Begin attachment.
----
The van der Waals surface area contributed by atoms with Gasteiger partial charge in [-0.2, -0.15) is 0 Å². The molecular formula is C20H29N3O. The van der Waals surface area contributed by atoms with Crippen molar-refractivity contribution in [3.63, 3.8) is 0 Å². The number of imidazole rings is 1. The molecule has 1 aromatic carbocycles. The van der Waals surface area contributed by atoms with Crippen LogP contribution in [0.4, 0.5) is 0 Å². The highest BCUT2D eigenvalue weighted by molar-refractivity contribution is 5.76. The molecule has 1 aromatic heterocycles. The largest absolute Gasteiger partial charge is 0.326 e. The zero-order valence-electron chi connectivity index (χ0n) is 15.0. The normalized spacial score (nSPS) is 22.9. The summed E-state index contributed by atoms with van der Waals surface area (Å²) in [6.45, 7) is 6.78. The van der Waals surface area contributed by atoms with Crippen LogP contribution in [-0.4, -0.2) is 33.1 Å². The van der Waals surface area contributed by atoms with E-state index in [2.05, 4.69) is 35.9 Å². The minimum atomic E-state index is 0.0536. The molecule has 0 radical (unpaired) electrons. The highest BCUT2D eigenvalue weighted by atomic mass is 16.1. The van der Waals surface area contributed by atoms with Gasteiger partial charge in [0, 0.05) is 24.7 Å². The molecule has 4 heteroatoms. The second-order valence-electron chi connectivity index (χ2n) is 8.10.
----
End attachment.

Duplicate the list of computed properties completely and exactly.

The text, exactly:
The van der Waals surface area contributed by atoms with Gasteiger partial charge in [-0.2, -0.15) is 0 Å². The molecular formula is C20H29N3O. The van der Waals surface area contributed by atoms with Crippen molar-refractivity contribution in [3.63, 3.8) is 0 Å². The number of imidazole rings is 1. The molecule has 1 aromatic carbocycles. The van der Waals surface area contributed by atoms with Crippen LogP contribution in [0.4, 0.5) is 0 Å². The highest BCUT2D eigenvalue weighted by molar-refractivity contribution is 5.76. The molecule has 1 aromatic heterocycles. The largest absolute Gasteiger partial charge is 0.326 e. The zero-order valence-electron chi connectivity index (χ0n) is 15.0. The normalized spacial score (nSPS) is 22.9. The summed E-state index contributed by atoms with van der Waals surface area (Å²) in [6.45, 7) is 6.78. The van der Waals surface area contributed by atoms with Crippen LogP contribution in [-0.4, -0.2) is 33.1 Å². The van der Waals surface area contributed by atoms with E-state index in [2.05, 4.69) is 35.9 Å². The minimum atomic E-state index is 0.0536. The molecule has 0 radical (unpaired) electrons. The highest BCUT2D eigenvalue weighted by atomic mass is 16.1. The van der Waals surface area contributed by atoms with Gasteiger partial charge in [0, 0.05) is 24.7 Å². The molecule has 4 heteroatoms. The second-order valence-electron chi connectivity index (χ2n) is 8.10.